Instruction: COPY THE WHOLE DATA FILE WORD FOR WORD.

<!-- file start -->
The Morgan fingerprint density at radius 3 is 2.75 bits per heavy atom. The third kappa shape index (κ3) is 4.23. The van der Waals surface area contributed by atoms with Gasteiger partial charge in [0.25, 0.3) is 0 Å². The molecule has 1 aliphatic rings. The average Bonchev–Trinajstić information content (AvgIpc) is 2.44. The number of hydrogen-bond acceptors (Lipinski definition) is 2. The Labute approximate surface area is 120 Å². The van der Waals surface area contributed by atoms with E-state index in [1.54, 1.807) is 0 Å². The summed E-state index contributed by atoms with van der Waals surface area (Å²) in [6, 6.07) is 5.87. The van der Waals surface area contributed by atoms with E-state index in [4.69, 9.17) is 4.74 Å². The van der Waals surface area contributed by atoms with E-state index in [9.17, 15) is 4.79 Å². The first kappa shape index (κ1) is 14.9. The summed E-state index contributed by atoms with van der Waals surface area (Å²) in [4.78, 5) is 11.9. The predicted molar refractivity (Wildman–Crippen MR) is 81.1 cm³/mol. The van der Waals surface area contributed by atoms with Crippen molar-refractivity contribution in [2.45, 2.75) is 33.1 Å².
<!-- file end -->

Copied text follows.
The Morgan fingerprint density at radius 3 is 2.75 bits per heavy atom. The third kappa shape index (κ3) is 4.23. The van der Waals surface area contributed by atoms with Gasteiger partial charge in [0.25, 0.3) is 0 Å². The molecule has 1 aliphatic rings. The average Bonchev–Trinajstić information content (AvgIpc) is 2.44. The number of hydrogen-bond acceptors (Lipinski definition) is 2. The Labute approximate surface area is 120 Å². The van der Waals surface area contributed by atoms with E-state index in [1.54, 1.807) is 0 Å². The summed E-state index contributed by atoms with van der Waals surface area (Å²) in [6, 6.07) is 5.87. The van der Waals surface area contributed by atoms with E-state index in [4.69, 9.17) is 4.74 Å². The van der Waals surface area contributed by atoms with E-state index in [9.17, 15) is 4.79 Å². The first kappa shape index (κ1) is 14.9. The summed E-state index contributed by atoms with van der Waals surface area (Å²) in [4.78, 5) is 11.9. The predicted molar refractivity (Wildman–Crippen MR) is 81.1 cm³/mol. The van der Waals surface area contributed by atoms with Crippen molar-refractivity contribution in [2.45, 2.75) is 33.1 Å².